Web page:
RALEIGH, N.C. (CN) – A California company is sending bogus letters to North Carolina businesses demanding $125 if they want to stay in business, the state attorney general says. A spokeswoman for the N.C. secretary of state says a dozen other states are investigating Compliance Services as well.
Attorney General Roy Cooper sued Sherman-Oaks based Corporate Services dba Compliance Services and its principal, Selwyn J. Monarch.
The state claims that Monarch sends official-looking letters to North Carolina businesses, saying they must send him copies of their annual meeting minutes and $125 to comply with state law. The letters bear the heading, “Annual Minutes Requirement Statement Directors and Shareholders.”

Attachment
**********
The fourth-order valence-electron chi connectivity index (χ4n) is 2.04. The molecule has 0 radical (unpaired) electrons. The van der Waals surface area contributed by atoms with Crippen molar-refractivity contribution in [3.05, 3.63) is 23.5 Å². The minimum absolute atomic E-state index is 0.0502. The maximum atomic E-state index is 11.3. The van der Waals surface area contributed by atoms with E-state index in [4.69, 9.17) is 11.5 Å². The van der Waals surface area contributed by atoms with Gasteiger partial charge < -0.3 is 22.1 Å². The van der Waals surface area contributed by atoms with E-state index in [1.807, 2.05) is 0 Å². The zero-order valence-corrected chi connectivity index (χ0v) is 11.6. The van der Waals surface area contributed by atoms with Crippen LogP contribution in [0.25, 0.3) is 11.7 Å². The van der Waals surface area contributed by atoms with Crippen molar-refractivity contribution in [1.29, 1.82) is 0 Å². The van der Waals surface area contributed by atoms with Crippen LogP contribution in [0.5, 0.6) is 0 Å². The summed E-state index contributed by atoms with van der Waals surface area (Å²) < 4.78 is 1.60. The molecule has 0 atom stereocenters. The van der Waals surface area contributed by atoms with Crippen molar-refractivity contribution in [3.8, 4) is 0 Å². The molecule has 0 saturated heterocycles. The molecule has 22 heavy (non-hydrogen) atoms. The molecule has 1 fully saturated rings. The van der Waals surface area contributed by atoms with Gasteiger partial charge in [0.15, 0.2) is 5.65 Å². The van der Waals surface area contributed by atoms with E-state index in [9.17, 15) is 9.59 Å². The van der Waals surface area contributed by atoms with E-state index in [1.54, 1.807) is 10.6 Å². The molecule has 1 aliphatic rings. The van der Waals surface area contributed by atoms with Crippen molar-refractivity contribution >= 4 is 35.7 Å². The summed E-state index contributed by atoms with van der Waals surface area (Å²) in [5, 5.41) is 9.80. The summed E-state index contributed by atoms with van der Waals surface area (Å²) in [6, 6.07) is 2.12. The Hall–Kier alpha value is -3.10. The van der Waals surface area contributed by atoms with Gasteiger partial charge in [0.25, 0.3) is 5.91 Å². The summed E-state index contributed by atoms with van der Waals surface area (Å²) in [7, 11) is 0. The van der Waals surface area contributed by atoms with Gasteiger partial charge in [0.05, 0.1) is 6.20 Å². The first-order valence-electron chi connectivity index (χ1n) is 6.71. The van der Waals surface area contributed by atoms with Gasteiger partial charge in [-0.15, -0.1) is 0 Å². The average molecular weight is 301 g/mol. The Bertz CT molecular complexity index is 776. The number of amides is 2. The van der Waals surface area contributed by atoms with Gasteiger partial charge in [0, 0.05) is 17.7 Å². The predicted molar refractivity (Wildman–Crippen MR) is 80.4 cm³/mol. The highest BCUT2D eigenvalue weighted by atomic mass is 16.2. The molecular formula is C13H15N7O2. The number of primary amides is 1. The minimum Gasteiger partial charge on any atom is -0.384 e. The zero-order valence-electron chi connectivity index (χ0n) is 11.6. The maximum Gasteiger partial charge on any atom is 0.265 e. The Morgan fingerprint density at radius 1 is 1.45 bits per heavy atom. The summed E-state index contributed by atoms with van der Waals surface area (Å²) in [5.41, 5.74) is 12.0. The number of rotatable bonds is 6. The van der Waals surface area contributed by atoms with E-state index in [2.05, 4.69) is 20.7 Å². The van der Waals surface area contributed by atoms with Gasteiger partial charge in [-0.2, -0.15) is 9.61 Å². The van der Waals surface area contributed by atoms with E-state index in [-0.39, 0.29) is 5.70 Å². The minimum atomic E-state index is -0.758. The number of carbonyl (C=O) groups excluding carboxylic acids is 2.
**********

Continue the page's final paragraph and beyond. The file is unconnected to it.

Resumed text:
There is no such law in North Carolina Secretary of State spokeswoman Liz Proctor said. She added that Monarch’s letters are “designed to look official.”
A judge Wake County Superior Court granted the state’s request for a temporary injunction to seize all mail going to a mailbox at a UPS Store in downtown Raleigh.
The Texas Attorney General also has obtained a restraining order against the defendants for deceptive trade, according to the complaint, and several other states have warned businesses about the scam.
Monarch did not return phone calls.